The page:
In this third article, we’ll explain the impact of the assumptions and beliefs that we may not even know we have, and what to do about it.
We need to make different decisions, and we can.
In the last couple of articles, we’ve seen how our brain makes decisions, and that there can be opportunities to change how we work. Many of us have made some changes already – working from home has challenged a lot of our beliefs about what’s possible! This was a situation where we were forced to explore alternate ideas about work. However, we don’t actually need to have a crisis before new solutions can be found.
Some people hear this, and say, “That’s great, but why should I do that?” The answer is in the first article in this series – basically, our experience and intuitions don’t always serve us well in new environments. But new environments aren’t always as obvious as being forced to work from home.
For example, let’s imagine a software developer and their start-up business. At first, it might just be them and a partner working at someone’s kitchen table. When things go well, a few years later they could have a team of seven or eight people, and perhaps a few years after that, they make the leap to having multiple teams. At this point, they’re starting to become the manager or CEO of a small business. The experience they’ve built through that journey is useful because they’re able to see things from the perspective of a developer. But some of the experiences they’ve had will also be negatively affecting the decisions they make in their new role because being a developer is not the same as being a CEO. They’re in a new environment, where their current intuition may not serve them well. What they need is a way to benefit from the experiences they’ve had, without being limited to that perspective.
Raising and Challenging Assumptions
The way to do this is actually surprisingly simple. When faced with a situation that you’d like a new approach to, start writing a list of all the assumptions or beliefs you have about why the situation is currently the way it is (or why the current approach is the best option). The bigger the list you make, the better. What people usually find is that most of the list – often over 90% – is absolutely true. But they also usually find that there are one or two things on the list which don’t actually have to be the way they currently are, and this is where the possibility of creative solutions comes in.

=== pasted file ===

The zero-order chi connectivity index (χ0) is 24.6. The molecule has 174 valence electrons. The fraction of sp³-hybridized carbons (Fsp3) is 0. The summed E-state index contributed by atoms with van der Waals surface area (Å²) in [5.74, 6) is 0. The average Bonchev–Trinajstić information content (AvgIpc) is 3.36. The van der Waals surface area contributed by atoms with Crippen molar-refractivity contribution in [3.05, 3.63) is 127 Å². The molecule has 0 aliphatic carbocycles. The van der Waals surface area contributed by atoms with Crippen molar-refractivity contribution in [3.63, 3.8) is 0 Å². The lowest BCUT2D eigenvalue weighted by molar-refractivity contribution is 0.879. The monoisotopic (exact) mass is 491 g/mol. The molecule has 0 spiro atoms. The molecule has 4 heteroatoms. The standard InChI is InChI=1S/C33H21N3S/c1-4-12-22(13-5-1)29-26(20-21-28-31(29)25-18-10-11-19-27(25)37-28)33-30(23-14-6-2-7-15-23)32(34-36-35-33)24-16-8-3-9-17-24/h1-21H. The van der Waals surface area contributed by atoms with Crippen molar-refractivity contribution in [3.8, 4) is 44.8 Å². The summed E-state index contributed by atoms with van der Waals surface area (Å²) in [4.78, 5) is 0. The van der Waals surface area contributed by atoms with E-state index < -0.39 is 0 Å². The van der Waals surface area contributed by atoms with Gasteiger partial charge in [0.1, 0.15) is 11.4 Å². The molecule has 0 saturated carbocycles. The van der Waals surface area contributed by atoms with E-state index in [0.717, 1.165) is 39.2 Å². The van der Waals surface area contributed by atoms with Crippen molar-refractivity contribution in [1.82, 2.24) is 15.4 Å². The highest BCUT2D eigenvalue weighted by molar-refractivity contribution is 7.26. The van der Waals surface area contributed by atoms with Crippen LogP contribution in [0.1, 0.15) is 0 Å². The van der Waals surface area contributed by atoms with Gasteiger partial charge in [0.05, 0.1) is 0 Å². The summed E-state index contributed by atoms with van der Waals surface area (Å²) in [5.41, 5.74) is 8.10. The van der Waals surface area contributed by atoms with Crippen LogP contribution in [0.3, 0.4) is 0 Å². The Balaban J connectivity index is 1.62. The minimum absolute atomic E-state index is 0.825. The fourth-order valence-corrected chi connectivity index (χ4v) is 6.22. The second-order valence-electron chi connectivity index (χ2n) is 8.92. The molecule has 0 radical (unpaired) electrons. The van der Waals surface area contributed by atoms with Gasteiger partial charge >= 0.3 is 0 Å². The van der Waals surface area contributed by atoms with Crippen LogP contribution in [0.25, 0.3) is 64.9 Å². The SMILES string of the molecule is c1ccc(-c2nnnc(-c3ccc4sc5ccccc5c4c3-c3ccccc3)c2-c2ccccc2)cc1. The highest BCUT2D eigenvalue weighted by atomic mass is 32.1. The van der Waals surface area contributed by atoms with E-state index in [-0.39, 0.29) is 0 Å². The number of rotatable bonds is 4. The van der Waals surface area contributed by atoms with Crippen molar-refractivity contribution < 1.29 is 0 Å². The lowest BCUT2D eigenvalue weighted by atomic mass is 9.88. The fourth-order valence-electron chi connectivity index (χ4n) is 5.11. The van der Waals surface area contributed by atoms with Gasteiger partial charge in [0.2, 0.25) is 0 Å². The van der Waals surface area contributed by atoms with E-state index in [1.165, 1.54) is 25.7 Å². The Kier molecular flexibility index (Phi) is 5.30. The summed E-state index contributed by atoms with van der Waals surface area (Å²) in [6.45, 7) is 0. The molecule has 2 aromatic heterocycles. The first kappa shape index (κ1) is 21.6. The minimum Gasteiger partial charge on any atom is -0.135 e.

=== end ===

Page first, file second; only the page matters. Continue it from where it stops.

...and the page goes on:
Let’s look at an example of this relating to the software industry: the idea that you can’t have both speedy development and a high-quality end result. We start by writing down some of the assumptions which support that idea:
- going faster decreases quality;
- quality steps slow us down;
- going fast creates more bugs and rework;
- quality steps cause slower decisions;
- reviews slow us down; and
- no quality step increases speed.
If you’re familiar with the software industry, you might have already spotted a couple of things that aren’t necessarily true. In particular, the last item on the list – that no quality step increases speed – is a good example. Once we start examining the impact of all the rework required by bug-fixing, or if a developer goes off in the wrong direction for a few weeks, we can see that a review perhaps 20% to 30% of the way through the task would catch a lot of mistakes and speed things up overall. In other words, the assumption is clearly untrue: quality steps actually can increase speed.
Behind the Scenes
You’ll remember from the first article in this series that your brain likes to stay in System One as much as it can, to make decisions more quickly and easily. Our beliefs and assumptions sit in the back of our brains in System One as well, where they get used as part of that quick and easy decision-making. Unfortunately, that also keeps our beliefs stable – they’re being used, not examined, so they tend not to change. And, when our beliefs are limiting us, that also prevents those limitations from being overcome. The process of raising assumptions is a process for dragging those beliefs into System Two, where they can be examined and challenged. This clears a space for creative solutions to emerge.
When we write down our assumptions and examine them, we often find that many of our assumptions still seem to be true. And that’s OK because what we’re looking for is the one or two which can be challenged and allow a new solution to emerge.
One final thing to note – many assumptions are common across an entire industry, or throughout a large business. If you can look at these assumptions and find a way to effectively challenge one, you have created the potential for a dramatic, breakthrough solution. Even better, most of the market simply will not be able to use this solution because their assumptions have not changed in the same way yours have! As you can see there can be real advantages in being able to challenge and change your own beliefs.
Take advantage of the new environment you’re working in and see if you can find some of your beliefs that would benefit from being challenged. The results might surprise you.
Want to hear more about this, and other decision making tools?
Over the next three articles in our Working from Home series, we’ll explain how you can use these three techniques to make better decisions in a bit more depth. Using these techniques, you will be able to make better, clearer decisions in this different environment that you’re in now, and also in any environment that you’re in in the future.
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